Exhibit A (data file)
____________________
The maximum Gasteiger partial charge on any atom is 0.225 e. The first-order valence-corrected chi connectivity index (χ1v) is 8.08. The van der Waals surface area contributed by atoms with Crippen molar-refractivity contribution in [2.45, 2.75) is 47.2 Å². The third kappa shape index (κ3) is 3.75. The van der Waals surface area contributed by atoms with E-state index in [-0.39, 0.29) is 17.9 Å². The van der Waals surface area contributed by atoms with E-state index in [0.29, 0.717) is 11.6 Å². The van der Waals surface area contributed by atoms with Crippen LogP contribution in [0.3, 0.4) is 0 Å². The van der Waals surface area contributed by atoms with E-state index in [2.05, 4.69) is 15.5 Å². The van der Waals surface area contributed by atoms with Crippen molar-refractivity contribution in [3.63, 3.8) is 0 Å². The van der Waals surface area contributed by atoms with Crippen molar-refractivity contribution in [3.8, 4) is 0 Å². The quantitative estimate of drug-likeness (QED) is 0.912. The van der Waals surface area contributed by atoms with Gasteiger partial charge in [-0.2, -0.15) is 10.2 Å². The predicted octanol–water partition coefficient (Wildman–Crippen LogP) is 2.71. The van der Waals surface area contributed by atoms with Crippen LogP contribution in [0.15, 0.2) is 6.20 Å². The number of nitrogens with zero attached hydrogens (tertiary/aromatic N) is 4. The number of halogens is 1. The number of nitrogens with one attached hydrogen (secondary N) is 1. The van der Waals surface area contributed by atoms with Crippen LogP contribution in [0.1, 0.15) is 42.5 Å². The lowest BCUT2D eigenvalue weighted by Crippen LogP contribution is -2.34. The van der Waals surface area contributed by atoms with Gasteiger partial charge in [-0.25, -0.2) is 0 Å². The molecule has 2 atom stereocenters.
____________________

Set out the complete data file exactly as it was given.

The maximum Gasteiger partial charge on any atom is 0.225 e. The first-order valence-corrected chi connectivity index (χ1v) is 8.08. The van der Waals surface area contributed by atoms with Crippen molar-refractivity contribution in [2.45, 2.75) is 47.2 Å². The third kappa shape index (κ3) is 3.75. The van der Waals surface area contributed by atoms with E-state index in [-0.39, 0.29) is 17.9 Å². The van der Waals surface area contributed by atoms with E-state index in [0.29, 0.717) is 11.6 Å². The van der Waals surface area contributed by atoms with Crippen LogP contribution in [0.3, 0.4) is 0 Å². The van der Waals surface area contributed by atoms with E-state index in [2.05, 4.69) is 15.5 Å². The van der Waals surface area contributed by atoms with Crippen molar-refractivity contribution in [3.63, 3.8) is 0 Å². The van der Waals surface area contributed by atoms with Crippen molar-refractivity contribution in [3.8, 4) is 0 Å². The quantitative estimate of drug-likeness (QED) is 0.912. The van der Waals surface area contributed by atoms with Gasteiger partial charge in [-0.2, -0.15) is 10.2 Å². The predicted octanol–water partition coefficient (Wildman–Crippen LogP) is 2.71. The van der Waals surface area contributed by atoms with Crippen LogP contribution in [0.15, 0.2) is 6.20 Å². The number of nitrogens with zero attached hydrogens (tertiary/aromatic N) is 4. The number of halogens is 1. The number of nitrogens with one attached hydrogen (secondary N) is 1. The van der Waals surface area contributed by atoms with Crippen LogP contribution in [0.1, 0.15) is 42.5 Å². The lowest BCUT2D eigenvalue weighted by Crippen LogP contribution is -2.34. The van der Waals surface area contributed by atoms with Gasteiger partial charge in [-0.25, -0.2) is 0 Å². The molecule has 2 atom stereocenters.